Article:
Zimbabwe's president calls for end to violence

AP News
Posted: Nov 11, 2011 11:16 AM
Zimbabwe's president calls for end to violence

Zimbabwe's longtime ruler on Friday called for an end to political violence and intimidation after an upsurge in unrest blamed mainly on his party militants.

President Robert Mugabe called for free political activities without threats of violence ahead of elections proposed next year to bring the country's shaky power-sharing coalition to an end. Campaign rallies by Prime Minister Morgan Tsvangirai's former opposition party were violently disrupted over the past two weeks.

Mugabe, addressing politicians and lawmakers mostly in the local Shona language, challenged political leaders to find perpetrators of violence and turn them in to face punishment.

He said whatever "political coat" Zimbabweans wore or whatever political allegiances they followed should be tolerated.

"Teach them, yes, persuade them to support you, yes, but don't unleash violence," he said.

Mugabe spoke during a meeting of coalition leaders in Harare called by an all party committee tasked with tackling disputes in the coalition.

Tsvangirai's own mass rally in Harare on Nov. 6 was called off under siege from Mugabe militants known as Chipangano, or "blood brotherhood pact" in the Shona language. More than 20 people were injured, vehicles were damaged and property and cash were stolen as police looked on, said an independent research and legal monitoring group, Veritas, in its latest bulletin Thursday.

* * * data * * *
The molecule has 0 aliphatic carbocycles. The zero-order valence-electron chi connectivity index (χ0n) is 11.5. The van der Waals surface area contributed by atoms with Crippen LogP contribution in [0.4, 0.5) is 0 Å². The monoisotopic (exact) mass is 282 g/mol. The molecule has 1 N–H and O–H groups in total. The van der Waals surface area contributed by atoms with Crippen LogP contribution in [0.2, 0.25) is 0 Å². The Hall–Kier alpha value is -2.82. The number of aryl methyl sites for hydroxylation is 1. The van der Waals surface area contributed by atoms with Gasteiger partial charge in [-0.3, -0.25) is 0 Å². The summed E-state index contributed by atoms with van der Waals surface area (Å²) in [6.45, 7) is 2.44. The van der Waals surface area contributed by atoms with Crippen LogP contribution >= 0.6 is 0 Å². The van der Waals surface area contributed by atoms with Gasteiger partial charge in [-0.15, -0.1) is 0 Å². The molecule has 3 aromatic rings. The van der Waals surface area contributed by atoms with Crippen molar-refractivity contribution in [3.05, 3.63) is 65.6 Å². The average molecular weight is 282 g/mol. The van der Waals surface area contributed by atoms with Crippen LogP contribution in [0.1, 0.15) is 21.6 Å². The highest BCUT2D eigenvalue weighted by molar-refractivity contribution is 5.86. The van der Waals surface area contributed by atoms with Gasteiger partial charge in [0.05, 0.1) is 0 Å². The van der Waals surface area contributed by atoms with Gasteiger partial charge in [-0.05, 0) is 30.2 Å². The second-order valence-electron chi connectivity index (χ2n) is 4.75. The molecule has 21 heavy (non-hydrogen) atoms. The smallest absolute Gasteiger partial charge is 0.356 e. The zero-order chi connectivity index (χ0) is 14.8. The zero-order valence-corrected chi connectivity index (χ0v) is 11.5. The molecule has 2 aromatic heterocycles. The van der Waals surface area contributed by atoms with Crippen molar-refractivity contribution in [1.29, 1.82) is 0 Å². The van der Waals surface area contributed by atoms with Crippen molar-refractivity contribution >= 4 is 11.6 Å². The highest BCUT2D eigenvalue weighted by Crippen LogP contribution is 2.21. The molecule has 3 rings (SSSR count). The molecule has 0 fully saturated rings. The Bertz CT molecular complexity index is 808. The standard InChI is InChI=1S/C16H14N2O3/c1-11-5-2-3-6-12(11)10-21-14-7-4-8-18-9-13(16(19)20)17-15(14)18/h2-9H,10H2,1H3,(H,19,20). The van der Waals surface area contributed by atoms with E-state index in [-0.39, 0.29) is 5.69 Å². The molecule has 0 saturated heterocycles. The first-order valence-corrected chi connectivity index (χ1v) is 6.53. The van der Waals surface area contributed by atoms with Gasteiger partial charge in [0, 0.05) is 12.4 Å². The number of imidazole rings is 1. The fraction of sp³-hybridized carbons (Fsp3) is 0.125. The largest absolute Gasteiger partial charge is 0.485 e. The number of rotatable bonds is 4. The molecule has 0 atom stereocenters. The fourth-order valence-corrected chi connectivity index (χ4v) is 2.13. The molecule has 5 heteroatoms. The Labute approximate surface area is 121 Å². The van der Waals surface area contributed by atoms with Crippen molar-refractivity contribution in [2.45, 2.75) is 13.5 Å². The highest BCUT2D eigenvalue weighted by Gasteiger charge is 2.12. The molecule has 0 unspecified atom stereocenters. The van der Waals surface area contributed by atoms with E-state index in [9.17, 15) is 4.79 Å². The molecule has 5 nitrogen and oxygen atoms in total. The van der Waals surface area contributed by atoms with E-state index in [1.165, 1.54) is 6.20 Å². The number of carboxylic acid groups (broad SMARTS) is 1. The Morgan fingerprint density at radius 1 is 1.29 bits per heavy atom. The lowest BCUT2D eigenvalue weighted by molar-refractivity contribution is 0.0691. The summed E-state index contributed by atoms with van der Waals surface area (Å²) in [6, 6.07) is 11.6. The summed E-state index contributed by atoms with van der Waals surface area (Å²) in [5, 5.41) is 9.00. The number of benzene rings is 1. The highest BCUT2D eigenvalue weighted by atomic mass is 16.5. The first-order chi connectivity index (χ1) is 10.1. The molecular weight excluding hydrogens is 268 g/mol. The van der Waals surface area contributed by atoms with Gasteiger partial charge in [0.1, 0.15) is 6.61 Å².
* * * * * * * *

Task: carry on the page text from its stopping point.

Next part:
On Nov. 1 police overreacted to "a trivial incident" outside Tsvangirai's party headquarters and "beat up people, entered and fired tear gas into the building, threatened and tear gassed bystanders going about their business and brought the entire nearby city center to a standstill as citizens ran for cover," Veritas said.

Veritas monitors said in the bulletin that armed police stopped two rallies by Tsvangirai in western Zimbabwe last month even though court orders allowed them to proceed. Two weeks ago, supporters of Mugabe's party disrupted a rally in Harare of Tsvangirai's co-minister in charge of policing and law and order without police at the scene intervening. Police loyal to Mugabe ignored orders by the co-minister, to whom they should answer, to round up youth militia accused of disrupting that event.

Tsvangirai's party says the targeting of its meetings and headquarters coincides with attacks and harassment of its individual activists.

Addressing Friday's gathering of Mugabe and coalition leaders, Tsvangirai said all perpetrators of violence must be brought to justice.

"The police must protect people, not harm them. They are at the forefront of perpetrating violence and intimidating people," Tsvangirai said.

Mugabe has been in power for more than 30 years, and entered into the troubled coalition government with longtime opposition leader Tsvangirai in 2009.